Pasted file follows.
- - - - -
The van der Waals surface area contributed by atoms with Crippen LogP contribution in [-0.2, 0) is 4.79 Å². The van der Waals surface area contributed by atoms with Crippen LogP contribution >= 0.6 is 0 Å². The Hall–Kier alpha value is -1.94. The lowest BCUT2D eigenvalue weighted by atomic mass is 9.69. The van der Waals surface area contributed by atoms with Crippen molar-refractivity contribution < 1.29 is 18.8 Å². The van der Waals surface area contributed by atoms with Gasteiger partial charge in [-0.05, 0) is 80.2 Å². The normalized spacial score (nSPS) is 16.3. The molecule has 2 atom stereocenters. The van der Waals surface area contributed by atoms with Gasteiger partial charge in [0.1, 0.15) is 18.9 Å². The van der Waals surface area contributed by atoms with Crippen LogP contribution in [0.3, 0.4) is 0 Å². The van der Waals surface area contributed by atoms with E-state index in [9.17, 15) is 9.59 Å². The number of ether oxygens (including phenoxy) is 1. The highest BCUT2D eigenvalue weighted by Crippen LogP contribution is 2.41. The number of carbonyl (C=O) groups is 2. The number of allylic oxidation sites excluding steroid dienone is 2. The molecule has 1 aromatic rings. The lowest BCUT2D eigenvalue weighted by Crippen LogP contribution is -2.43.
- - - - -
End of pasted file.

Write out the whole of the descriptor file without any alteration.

The van der Waals surface area contributed by atoms with Crippen LogP contribution in [-0.2, 0) is 4.79 Å². The van der Waals surface area contributed by atoms with Crippen LogP contribution >= 0.6 is 0 Å². The Hall–Kier alpha value is -1.94. The lowest BCUT2D eigenvalue weighted by atomic mass is 9.69. The van der Waals surface area contributed by atoms with Crippen molar-refractivity contribution < 1.29 is 18.8 Å². The van der Waals surface area contributed by atoms with Gasteiger partial charge in [-0.05, 0) is 80.2 Å². The normalized spacial score (nSPS) is 16.3. The molecule has 2 atom stereocenters. The van der Waals surface area contributed by atoms with Gasteiger partial charge in [0.1, 0.15) is 18.9 Å². The van der Waals surface area contributed by atoms with Crippen LogP contribution in [0.3, 0.4) is 0 Å². The van der Waals surface area contributed by atoms with E-state index in [9.17, 15) is 9.59 Å². The number of ether oxygens (including phenoxy) is 1. The highest BCUT2D eigenvalue weighted by Crippen LogP contribution is 2.41. The number of carbonyl (C=O) groups is 2. The number of allylic oxidation sites excluding steroid dienone is 2. The molecule has 1 aromatic rings. The lowest BCUT2D eigenvalue weighted by Crippen LogP contribution is -2.43.